As I’ve been trying out my new sketchbook over the past few weeks, I’d forgotten I also had several cafe drawings in the book I always carry in my bag. Here they are.
A bulldog waiting for its owner, ballpoint pen, 23 August 2014
The construction site opposite the cafe offered an unusual subject by way of a cement mixer.
Cement mixer, pen, ink and acrylic paint marker, 30 August 2014
The Loading Dock Cafe, is exactly that, a cafe in the rear lane of West Row, in the centre of Canberra. Thankfully some very solid concrete bollards separate the cafe-goers from reversing vehicles.
View onto the lane from the Loading Dock Cafe, pen, ink and watercolour, 10 September 2013
This morning we decided to head out early-ish to the markets and have breakfast while we were there. We decided to eat at Bean and Grain, (where we have previously only stopped in for coffee and pastry). Good choice. While we were waiting I did a sketch of one of the staff members. I was going to include another person, but they were just moving too fast for me to draw.
Breakfast at Bean and Grain, pen and ink, 12 September 2014
Breakfast was really good. I had French toast brioche, with berries, bacon and passionfruit butter. The passionfruit butter was particularly lovely, creamy and full of flavour. Suffice to say it was such a good breakfast that I didn’t need to eat any lunch.
Three sketches from the past week.
I borrowed my partner’s Rotring Tikky water proof pigment pen, 0.5 nib, to try it out with some watercolour. I like the line so I’ll probably get my own. There are several nib widths, both smaller and larger, so I might end up getting several.
Rotring pigment pen with watercolour, 5 September 2014
I’m continuing to work on drawing people. This one is a combination of pen and ink and acrylic marker.
Portrait, pen and ink and acrylic marker, 6 September 2014
I continue to be captivated by construction. There is building work going on across the way from where we regularly buy coffee. Here is a look at the current state of scaffolding and wire safety fences. The biggest problem is the wire which was lighter in tone that the building behind it. I had trouble working out how to get the different grey tones working while I was on location, so I added some watercolour when I got home. When I scanned my amended version of the drawing I could see that the upper half of the windows weren’t looking like they were part of the whole. So with some additional drawing I came up with the final version.
Three stages of the construction sketch, 9 September, pen, ink and watercolour.
The final version, I’m hoping some impression of the fencing is given, without resorting to adding a white grid over the drawing. Perhaps in another drawing I could focus on a much tighter section of the scene and see what I can do by reserving the paper as part of the sketch.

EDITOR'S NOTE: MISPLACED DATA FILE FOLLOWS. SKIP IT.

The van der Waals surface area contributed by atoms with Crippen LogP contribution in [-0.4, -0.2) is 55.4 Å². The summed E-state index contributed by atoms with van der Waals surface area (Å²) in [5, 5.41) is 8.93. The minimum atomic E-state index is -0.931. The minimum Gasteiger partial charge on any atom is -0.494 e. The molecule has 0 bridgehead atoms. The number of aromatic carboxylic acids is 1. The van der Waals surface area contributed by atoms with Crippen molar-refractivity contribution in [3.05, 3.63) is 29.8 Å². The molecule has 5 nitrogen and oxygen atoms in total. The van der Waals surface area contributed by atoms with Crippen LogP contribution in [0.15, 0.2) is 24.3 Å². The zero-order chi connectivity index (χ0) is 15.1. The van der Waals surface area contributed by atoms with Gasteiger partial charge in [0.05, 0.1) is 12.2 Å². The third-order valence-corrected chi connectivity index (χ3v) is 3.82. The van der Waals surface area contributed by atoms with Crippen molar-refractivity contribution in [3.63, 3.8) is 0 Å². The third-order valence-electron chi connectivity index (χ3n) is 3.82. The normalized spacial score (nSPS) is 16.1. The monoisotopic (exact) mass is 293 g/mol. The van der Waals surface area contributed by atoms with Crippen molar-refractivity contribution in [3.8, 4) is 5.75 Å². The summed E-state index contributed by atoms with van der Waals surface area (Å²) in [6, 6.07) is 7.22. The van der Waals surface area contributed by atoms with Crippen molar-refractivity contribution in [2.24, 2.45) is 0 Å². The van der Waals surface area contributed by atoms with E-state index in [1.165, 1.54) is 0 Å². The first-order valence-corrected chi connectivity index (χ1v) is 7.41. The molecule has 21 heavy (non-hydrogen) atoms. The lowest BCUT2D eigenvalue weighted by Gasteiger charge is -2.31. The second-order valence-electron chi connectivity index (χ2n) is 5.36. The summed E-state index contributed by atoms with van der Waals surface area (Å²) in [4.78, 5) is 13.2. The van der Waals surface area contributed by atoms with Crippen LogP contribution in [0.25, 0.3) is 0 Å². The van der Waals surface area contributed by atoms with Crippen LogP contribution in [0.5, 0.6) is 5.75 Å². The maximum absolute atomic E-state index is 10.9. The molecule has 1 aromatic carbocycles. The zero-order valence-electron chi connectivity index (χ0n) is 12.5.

Construction site with scaffolding and safety fencing, 10 September 2014
Back to the new sketchbook, but first I must make a correction. I’ve now realised that the paper in this book is actually 150 gsm, not 110 gsm as I’d previously written, so perhaps the results I’ve been getting are not so unexpected. However the best test of the paper quality is water colour. I have made two basic paintings using subjects close to hand. This is the first work and it has another water colour on the reverse side of the page.
Watercolour on the new sketchbook.
You can see from the painting below that each work stands by itself and there is no bleed through from either side of the page. I used quite a bit of water on each side of the page, but I did allow the page did dry thoroughly between paintings. So I’m quite impressed with how this test has gone – I didn’t expect, even at the heavier weight of paper, that the result would be this good.
Watercolour on the reverse side of the page above.
I’m now working on testing my own skills. I have been trying to integrate the different pen and ink and acrylic paint markers I’ve been working with, into a more style. It’s not as easy as I had hoped. I’ve struggled with not letting the heavier acrylic paint markers dominate the finer pen and ink lines. I’ve also had problems getting carried away and ‘colouring in’ with the paint markers. Because it’s so easy to go over the top I’ve decided to limit my palette to my black markers and one colour only.
Today I think I have made some positive progress with my sketches in mixed media. Any ideas or thoughts from your experience on how to proceed would be welcome.
Path and trees, acrylic paint marker, pen and ink, 3 September 2014.